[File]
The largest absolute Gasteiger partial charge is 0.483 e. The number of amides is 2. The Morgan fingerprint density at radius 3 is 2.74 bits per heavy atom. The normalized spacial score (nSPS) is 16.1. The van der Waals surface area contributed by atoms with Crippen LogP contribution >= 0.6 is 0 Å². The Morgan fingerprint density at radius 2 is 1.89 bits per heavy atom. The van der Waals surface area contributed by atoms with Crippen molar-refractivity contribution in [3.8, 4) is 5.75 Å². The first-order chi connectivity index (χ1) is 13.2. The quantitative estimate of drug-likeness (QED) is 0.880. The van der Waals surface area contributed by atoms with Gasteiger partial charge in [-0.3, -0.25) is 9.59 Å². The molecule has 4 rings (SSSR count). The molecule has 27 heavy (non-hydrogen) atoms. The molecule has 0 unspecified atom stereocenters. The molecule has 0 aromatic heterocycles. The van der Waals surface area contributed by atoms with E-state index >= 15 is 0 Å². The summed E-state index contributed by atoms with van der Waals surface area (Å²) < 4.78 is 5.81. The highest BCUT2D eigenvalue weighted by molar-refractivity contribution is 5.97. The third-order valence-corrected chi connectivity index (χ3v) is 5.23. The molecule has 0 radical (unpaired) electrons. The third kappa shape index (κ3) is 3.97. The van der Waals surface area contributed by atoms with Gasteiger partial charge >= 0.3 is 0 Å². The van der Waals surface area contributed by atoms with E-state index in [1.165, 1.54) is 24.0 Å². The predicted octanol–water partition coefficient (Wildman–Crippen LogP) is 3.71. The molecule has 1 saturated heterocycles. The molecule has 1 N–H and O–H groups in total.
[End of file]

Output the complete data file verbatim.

The largest absolute Gasteiger partial charge is 0.483 e. The number of amides is 2. The Morgan fingerprint density at radius 3 is 2.74 bits per heavy atom. The normalized spacial score (nSPS) is 16.1. The van der Waals surface area contributed by atoms with Crippen LogP contribution >= 0.6 is 0 Å². The Morgan fingerprint density at radius 2 is 1.89 bits per heavy atom. The van der Waals surface area contributed by atoms with Crippen molar-refractivity contribution in [3.8, 4) is 5.75 Å². The first-order chi connectivity index (χ1) is 13.2. The quantitative estimate of drug-likeness (QED) is 0.880. The van der Waals surface area contributed by atoms with Gasteiger partial charge in [-0.3, -0.25) is 9.59 Å². The molecule has 4 rings (SSSR count). The molecule has 27 heavy (non-hydrogen) atoms. The molecule has 0 unspecified atom stereocenters. The molecule has 0 aromatic heterocycles. The van der Waals surface area contributed by atoms with E-state index >= 15 is 0 Å². The summed E-state index contributed by atoms with van der Waals surface area (Å²) < 4.78 is 5.81. The highest BCUT2D eigenvalue weighted by molar-refractivity contribution is 5.97. The third-order valence-corrected chi connectivity index (χ3v) is 5.23. The molecule has 0 radical (unpaired) electrons. The third kappa shape index (κ3) is 3.97. The van der Waals surface area contributed by atoms with Gasteiger partial charge >= 0.3 is 0 Å². The van der Waals surface area contributed by atoms with E-state index in [1.165, 1.54) is 24.0 Å². The predicted octanol–water partition coefficient (Wildman–Crippen LogP) is 3.71. The molecule has 1 saturated heterocycles. The molecule has 1 N–H and O–H groups in total.